Becoming a more inclusive church family can be as simple as saying hi. Every church wishes to be welcoming to all of God’s children, but the phrase “disability inclusion” may seem intimidating. As a person with a physical disability, one of the greatest blessings God has given me is the love of two faith-filled parents. As a kid I remember my father telling me, ”You haven’t really been to mass until you have shaken someone’s hand.” Whether we have disabilities or not, we all come to church looking to strengthen our bond with God and one another. I have gone to churches where my pew stayed empty because no one chose to sit with me. Sometimes I feel most isolated at church. It’s wonderful to find a church where people will greet you with a genuine smile of welcome. I also really appreciate it when people ask if I want Holy Communion brought to me because sometimes figuring out the best way to get in line can be stressful. (Of course this is my preference. Many people prefer to process up to the altar and resent having communion brought to them.)
My family and I found a welcoming church in St. Camillus Parish in Silver Spring Maryland. I believe St. Camillus can serve as an example for other parishes looking to become more inclusive not only because of what the parish has done right, but also because of past mistakes they are trying to fix.
The Journey Towards Parish Accessibility
Let me start by talking about what St. Camillus has done right. A common misperception about people with disabilities is that we are people who others need to help rather than people who want to help others. St. Camillus values the contributions of people with disabilities. I have seen others with disabilities help in the parish hospitality and music ministries. As for my own personal experience, my faith began to blossom after I made friends in the St. Camillus youth group. In addition, the volunteers at the St. Camillus food pantry have helped me further my involvement with the community. I contacted the pantry explaining that due to using a power chair, I cannot get down the steps to the pantry. Instead of turning away my offer of help, pantry volunteers embraced my enthusiasm for combating food insecurity. As a result I have been helping write the pantry’s weekly church bulletin announcement for years.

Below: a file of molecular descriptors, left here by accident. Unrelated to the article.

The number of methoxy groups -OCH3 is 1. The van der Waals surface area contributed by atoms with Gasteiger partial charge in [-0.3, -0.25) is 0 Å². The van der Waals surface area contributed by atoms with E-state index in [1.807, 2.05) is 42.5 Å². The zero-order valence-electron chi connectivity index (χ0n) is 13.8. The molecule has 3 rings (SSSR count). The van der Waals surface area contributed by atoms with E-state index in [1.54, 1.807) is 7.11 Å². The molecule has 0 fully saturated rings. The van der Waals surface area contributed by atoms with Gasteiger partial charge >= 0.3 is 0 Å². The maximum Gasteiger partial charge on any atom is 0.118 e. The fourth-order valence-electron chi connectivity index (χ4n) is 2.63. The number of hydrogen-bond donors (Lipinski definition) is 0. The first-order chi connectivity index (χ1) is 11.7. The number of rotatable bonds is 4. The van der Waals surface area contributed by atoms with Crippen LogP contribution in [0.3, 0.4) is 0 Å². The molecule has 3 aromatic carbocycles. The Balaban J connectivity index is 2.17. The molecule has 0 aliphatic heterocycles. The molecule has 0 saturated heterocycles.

Now on to the things St Camillus is trying to fix/change in order to be more inclusive. During my first few years at the parish I thought St Camillus was a welcoming place for everyone with disabilities. I was horrified when I spoke with the families of people with disabilities who did not find the parish to be welcoming. I shared what I had heard with the pastor and in response he talked to the congregation from the pulpit about inclusion. The pastor also supports a parish committee made up of people with a range of disabilities and others who care about making St. Camillus more inclusive and accessible.
Parish Access Benefits Everyone
Most of the issues around inclusion stem from people’s lack of awareness. It is also important to acknowledge that changing the way things are done can also inspire fear or nervousness. When I go to a church and people choose not to sit next to me in the pew I do not think they are purposefully trying to exclude me. People may worry about getting in the way of a wheelchair or of offending someone who is different from them. There may be missteps on the way to making all churches more socially inclusive, but it is still a journey worth taking. It is also important to remember that NCPD is here to help church communities become more welcoming. With your help and God’s grace, creating a more inclusive church will not only benefit people with disabilities, but it will help everyone be part of a warmer and richer faith family!
Margaret Breihan lives in Maryland and is a graduate student studying Social Work at the Catholic University of America.